1. Option #2. The first one is very descriptive, but I feel like I have already read the story. The second one is just enough to catch my attention and creates a desire to open the pages and dive in.


  2. Okay, if you’re looking for a description and not a blurb then option 1. Only thing is that it sucks to read. The names are thrown out like we already know them, and the descriptions could probably be toned down a bit, otherwise I’d feel like I don’t need to read the book because I already know it.
    You want to catch the eye of the reader quickly, this doesn’t do it for me. But option 2 would be great on the back of the book.


  3. I’m leaning toward option 2 mainly because it leaves some mystery that I think would interest one to want to read the book to find out what’s going on. Also, option 2 is easier to follow!


  4. I would pick number 2 also. But I feel like you could continue working on it still.
    1. Length: You want it short. People aren’t going to spend time reading a summary.
    2. Details. You don’t want to tell the reader everything in the summary. Leave room for surprises. You want to entice the reader, not boggle the reader’s mind with information and events.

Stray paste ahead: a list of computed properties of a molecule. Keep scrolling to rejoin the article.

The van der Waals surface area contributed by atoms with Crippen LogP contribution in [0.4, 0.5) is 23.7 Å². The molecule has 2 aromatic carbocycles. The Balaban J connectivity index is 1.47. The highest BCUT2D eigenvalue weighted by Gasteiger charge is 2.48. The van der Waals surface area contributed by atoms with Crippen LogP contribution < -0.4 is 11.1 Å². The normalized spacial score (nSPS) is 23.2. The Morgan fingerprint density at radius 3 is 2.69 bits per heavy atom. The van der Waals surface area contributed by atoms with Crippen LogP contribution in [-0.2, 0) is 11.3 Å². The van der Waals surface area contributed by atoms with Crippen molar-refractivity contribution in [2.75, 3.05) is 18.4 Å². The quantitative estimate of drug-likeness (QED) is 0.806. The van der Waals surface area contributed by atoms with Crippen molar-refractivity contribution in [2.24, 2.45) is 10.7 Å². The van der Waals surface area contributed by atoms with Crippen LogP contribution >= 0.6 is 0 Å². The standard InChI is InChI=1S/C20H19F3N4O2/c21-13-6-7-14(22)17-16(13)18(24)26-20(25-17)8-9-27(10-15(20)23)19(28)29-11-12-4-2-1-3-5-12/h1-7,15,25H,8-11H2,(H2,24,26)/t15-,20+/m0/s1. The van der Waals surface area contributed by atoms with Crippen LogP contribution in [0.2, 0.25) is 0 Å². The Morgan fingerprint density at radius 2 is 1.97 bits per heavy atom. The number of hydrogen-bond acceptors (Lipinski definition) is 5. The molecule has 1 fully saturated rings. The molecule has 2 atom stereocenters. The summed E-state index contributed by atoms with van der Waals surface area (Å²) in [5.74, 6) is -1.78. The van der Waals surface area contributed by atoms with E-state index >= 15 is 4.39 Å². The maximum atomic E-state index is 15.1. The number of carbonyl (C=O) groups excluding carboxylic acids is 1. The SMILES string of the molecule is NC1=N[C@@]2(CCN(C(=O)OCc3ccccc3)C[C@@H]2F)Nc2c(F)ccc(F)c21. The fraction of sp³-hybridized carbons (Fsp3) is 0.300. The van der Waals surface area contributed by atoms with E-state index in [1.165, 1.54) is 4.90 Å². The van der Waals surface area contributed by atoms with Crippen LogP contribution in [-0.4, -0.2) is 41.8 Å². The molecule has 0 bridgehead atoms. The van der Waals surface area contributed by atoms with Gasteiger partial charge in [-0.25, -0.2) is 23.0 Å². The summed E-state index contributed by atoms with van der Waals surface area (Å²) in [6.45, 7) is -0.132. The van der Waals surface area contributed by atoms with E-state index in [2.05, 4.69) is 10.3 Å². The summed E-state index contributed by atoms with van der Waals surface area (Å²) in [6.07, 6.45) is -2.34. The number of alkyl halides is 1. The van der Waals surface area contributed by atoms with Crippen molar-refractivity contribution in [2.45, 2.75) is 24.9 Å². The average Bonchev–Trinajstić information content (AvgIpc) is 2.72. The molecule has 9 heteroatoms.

3. Grammar. Obviously use proper grammar. Readers will see through your mistakes especially since they are determining whether to read it or not. Avoid passive voice.
    4. Words. This is the time to whip out really amazing words out of a thesauruses. The idea of a summary is to entice the reader. Your job is to force the reader to pick your book.
    5. Entice. See the key word throughout this? This is what a summary is about. If the reader feels likes it is another boring detective story, then they aren’t going to buy it. You want to shroud the book with mystery (but not too much or else nobody will understand you).
    Ever saw a beautiful woman take off her make up to only see her beauty melt off her face? Well, the book is the woman and you are makeup artist in this situation.
    I think you need to work on the fact that you are boggling the reader’s head with information overload.Your last sentence I would cut in half, after “that” because it sounds choppy and seemingly just prolongs the summary. You could possibly reword it if you want to keep the detail there. Also the first sentence is awkward because it’s passive voice. As advertised in any grammar book, passive voice makes a sentence way longer than necessary. You can cut out most words in general just by using one really good word or turn a simple verb into a verb with oomph! But now I am trailing off… anyways the second is definitely an improvement from the first. But as I said you could still improve it. Good luck!

    Liked by 2 people

  5. Unlike everyone else, I’d go for the first one.
    Nah, just kidding. I never did finish reading it, whereas #2 did a far better job at grabbing my attention. I loved Eli Jenkins’ comments, though!